The oil industry in the United States once again faces dramatic declines in crude oil prices at the hands of foreign countries seeking to bankrupt high-cost producers to regain global market share.
Domestic crude oil prices have temporarily leveled around $22 per barrel, which is about half of where it was just 30 days ago.
The cause of the sharp decline is an oversupply of oil created by increases in U.S. production, announcements from Saudi Arabia and Russia that they will increase production, and a decline in demand from the coronavirus.
U.S. oil production last month was 13 million barrels per day (b/d), which is an increase of 1 million b/d over the same period in 2019. Saudi Arabia says it will increase production by 250,000 b/d to 12.3 million b/d, and Russia announced it will add another 300,000 b/d bringing its daily production to 11.5.
On the demand side, there has been an oversupply of oil globally since 2015. When economic activity declined further in January because of the coronavirus, the oversupply became a flood of oil around the globe.
The reaction by most U.S. oil companies has been to cut costs as much as possible in an effort to weather the storm.
This week international companies Chevron, Royal Dutch Shell and Total all said they will cut capital expenditures by 20 percent each. Chevron said it will cut spending in the Permian Basin 50 percent.
Smaller exploration and production companies plan even larger reductions, some saying they will reduce expenditures by 70 percent this year.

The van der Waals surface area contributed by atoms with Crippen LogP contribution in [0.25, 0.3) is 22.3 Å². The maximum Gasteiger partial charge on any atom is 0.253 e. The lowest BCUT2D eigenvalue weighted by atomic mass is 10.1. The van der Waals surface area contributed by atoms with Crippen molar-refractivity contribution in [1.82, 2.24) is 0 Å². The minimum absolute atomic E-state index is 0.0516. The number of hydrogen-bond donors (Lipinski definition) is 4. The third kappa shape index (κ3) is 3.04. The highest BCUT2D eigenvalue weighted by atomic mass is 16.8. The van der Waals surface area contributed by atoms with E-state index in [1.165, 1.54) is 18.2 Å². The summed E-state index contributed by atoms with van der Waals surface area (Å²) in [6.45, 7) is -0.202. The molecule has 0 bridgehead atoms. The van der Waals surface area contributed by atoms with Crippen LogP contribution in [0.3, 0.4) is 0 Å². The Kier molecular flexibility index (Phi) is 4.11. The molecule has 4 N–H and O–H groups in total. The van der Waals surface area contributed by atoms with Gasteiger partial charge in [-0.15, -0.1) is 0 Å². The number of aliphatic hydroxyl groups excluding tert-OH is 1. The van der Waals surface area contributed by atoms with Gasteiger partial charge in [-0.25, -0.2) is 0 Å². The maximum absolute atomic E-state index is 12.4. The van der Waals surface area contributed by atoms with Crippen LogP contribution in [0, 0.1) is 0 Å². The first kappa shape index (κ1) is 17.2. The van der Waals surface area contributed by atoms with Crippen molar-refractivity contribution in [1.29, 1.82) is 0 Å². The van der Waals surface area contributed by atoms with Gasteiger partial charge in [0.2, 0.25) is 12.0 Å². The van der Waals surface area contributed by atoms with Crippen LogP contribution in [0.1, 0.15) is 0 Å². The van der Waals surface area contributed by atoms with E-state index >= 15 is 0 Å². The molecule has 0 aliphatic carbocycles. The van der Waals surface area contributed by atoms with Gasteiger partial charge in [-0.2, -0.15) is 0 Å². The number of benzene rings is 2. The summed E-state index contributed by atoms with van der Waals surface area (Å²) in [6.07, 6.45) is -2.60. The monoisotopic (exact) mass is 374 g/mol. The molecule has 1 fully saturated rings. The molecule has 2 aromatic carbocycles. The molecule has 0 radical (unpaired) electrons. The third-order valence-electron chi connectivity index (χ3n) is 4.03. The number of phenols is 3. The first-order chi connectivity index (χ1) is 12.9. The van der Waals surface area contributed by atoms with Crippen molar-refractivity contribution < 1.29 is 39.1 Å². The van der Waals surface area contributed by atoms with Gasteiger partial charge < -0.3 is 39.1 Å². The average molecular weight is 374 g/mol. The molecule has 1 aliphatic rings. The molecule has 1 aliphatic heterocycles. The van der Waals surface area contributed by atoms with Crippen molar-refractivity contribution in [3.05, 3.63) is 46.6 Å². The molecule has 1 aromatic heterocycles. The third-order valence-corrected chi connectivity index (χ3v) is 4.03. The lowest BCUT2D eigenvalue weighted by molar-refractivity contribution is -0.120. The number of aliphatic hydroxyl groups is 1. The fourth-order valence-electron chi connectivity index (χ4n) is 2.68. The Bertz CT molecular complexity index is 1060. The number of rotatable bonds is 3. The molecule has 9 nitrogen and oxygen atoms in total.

The Energy Information Administration (EIA) at the U.S. Department of Energy projects OPEC crude oil production will average 29.2 million b/d from April through December, which is up from an average of 28.7 million b/d in the first quarter of 2020.
EIA forecasts OPEC crude oil production will average 29.4 million b/d in 2021.
Global petroleum and liquid fuels consumption will average 99.1 million b/d, a decline of 0.9 million b/d from the same period in 2019, according to EIA.
EIA expects global liquid fuels inventories to increase an average of 1 million b/d in 2020. Crude oil inventories in the U.S. increased 1.6 million barrels this week to 455 million barrels.
What can the U.S. government do, or at least soften, the impact on U.S. oil companies? Some proposals include implementing a fee on oil imports, placing a tariff on foreign oil, purchasing domestic oil for the Strategic Petroleum Reserve, and reinstating the oil prorationing regulation in Texas.
Each idea would be a temporary band-aid on a very deep wound to a vital industry, and each idea has some negatives.
Obviously the best solution involves reducing oil supplies globally and/or increasing demand, which neither is expected to happen very soon.
The last time oil prices were this low was February 2002.
Alex Mills is the former President of the Texas Alliance of Energy Producers.